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Texas, United States


Hate Heritage & History

In light of recent events I thought I would shed some light on little known Civil War era trivia.

Confederate surrender at Appomattox Court House: At least the end of the war was civil.

 Why are Civil War flags interesting? Throughout much of history, in time of war, the flag has always been one of the most important pieces of battlefield equipment...During battle, the Civil War flags gave soldiers a rallying point. When battle was raging, it was impossible for units to stay together or for commanders to know exactly what was going on without the flags. Flags identified groups of men as friend or enemy, and allowed commanders to know what movements were being taken by their various units. When men became separated from their units they could identify their unit by its battle flag, or at least pick out their national flag so that they would know which direction would lead them back to their comrades.
A better description of the power of the flag to the soldier who fought under it can be found in Union General Joshua Chamberlain's touching description of the Confederate surrender at Appomattox Court House:
"Lastly, — reluctantly, with agony of expression, — they tenderly fold their flags, battle-worn and torn, blood-stained, heart-holding colors, and lay them down; some frenziedly rushing from the ranks, kneeling over them, clinging to them, pressing them to their lips with burning tears. And only the Flag of the Union greets the sky! "
I know this is a very sensitive subject right now and I've seen some pretty hateful things said on social media lately so I thought I would address it here on my turf where everyone
can assume my opinions are my own influenced by nothing
 but 77 years of observation, research, and curiosity about what my Grandmother told me what she observed not long after the Civil War ended.
The Civil War has always intrigued me and I've read scads about it...and of course I loved Gone With The Wind... and now they want to ban it too with a lot of other "Southern" stuff.. So will burning the book be next? And then all other books of a similar nature?
 I've visited a lot of museums dedicated to the Civil War, and also Appomattox and Fort Lee in Virginia, and several other battlefields and monuments to soldiers of both sides.
 I've always been grateful the Union won and didn't allow the South to secede even though I've lived all my life in one of those states, Texas. Gov. Sam Houston who led the War for Texas Independence from Mexico refused to declare loyalty to the Confederacy and was removed from office by the Texas secession convention in March 1861. Governor Sam Houston accepted secession but asserted that the Convention had no power to link the state with the new Southern Confederacy. Instead, he urged that Texas revert to its former status as an independent republic and stay neutral. Houston took his seat on March 16, the date state officials were scheduled to take an oath of allegiance to the Confederacy. He remained silent as his name was called out three times and, after failing to respond, the office of Governor was declared vacant and Houston was deposed from office. I would have been on Houston's side.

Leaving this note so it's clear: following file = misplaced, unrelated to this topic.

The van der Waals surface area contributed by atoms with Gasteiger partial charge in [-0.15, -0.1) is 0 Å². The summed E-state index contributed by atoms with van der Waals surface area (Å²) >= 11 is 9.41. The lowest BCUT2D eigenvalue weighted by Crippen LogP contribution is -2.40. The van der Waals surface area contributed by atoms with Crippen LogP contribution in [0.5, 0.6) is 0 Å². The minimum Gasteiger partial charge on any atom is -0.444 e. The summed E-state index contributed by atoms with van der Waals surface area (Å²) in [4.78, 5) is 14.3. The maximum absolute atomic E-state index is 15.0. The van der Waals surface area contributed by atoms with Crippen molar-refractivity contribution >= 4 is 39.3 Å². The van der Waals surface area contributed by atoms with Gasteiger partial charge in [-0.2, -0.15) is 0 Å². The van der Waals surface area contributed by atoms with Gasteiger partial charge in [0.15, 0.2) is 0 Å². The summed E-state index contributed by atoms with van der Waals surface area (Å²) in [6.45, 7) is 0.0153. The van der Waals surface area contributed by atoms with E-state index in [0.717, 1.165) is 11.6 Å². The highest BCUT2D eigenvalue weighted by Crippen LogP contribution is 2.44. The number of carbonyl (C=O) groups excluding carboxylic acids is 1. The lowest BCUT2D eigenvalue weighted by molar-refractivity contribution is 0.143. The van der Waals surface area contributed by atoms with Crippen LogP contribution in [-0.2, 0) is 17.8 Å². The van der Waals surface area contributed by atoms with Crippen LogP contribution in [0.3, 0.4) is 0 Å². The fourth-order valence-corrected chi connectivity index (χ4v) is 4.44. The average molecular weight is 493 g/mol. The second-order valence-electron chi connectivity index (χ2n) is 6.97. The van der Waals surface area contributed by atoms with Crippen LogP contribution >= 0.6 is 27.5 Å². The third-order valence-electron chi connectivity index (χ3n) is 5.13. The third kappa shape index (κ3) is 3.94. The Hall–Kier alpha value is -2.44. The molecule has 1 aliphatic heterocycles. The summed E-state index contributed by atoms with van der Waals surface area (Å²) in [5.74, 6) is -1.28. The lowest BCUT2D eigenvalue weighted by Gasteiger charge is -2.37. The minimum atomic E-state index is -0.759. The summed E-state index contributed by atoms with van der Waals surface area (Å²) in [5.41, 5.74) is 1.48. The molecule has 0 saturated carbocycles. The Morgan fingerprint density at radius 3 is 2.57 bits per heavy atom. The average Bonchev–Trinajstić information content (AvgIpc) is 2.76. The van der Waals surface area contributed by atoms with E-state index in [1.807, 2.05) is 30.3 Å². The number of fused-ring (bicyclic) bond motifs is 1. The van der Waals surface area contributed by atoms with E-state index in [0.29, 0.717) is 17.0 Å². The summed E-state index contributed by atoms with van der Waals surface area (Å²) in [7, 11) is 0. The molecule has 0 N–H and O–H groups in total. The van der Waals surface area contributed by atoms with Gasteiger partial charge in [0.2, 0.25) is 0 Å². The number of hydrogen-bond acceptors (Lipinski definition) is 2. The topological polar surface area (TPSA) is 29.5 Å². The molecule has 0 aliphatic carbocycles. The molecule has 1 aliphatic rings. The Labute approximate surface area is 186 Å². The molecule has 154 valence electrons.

Recruitment poster for Sam Houston's war against Santa Ana
When I was a child I remember driving by a Confederate Veterans old folks home in Houston several times in the 1940's and seeing a couple of very old soldiers sitting on the porch adorned with flags of both the Union and the Confederacy...and I started wondering more about that war. I have done a lot of research over the years to find out things about it not taught in school books. I have been surprised more than once.
The soldiers who enlisted to fight for the Confederacy have been the subject of much debate in recent times. In this age of "political correctness," the symbols of the Confederacy have come under increasing attack by the media and "special interest" groups. Everything from monuments to flags has been subjected to barrages of scorn and protest by people who find them to be personally offensive. Of course, the particular flag that is under attack is the "St. Andrew's Cross" battle flag. It is not (and never was), the national flag of the Confederacy, even though it is almost always portrayed as such. It was not even the only battle flag used by the Confederate armies, but that brings up a major point. Southern history (and history in general), seems to be very misunderstood by the majority of today's public.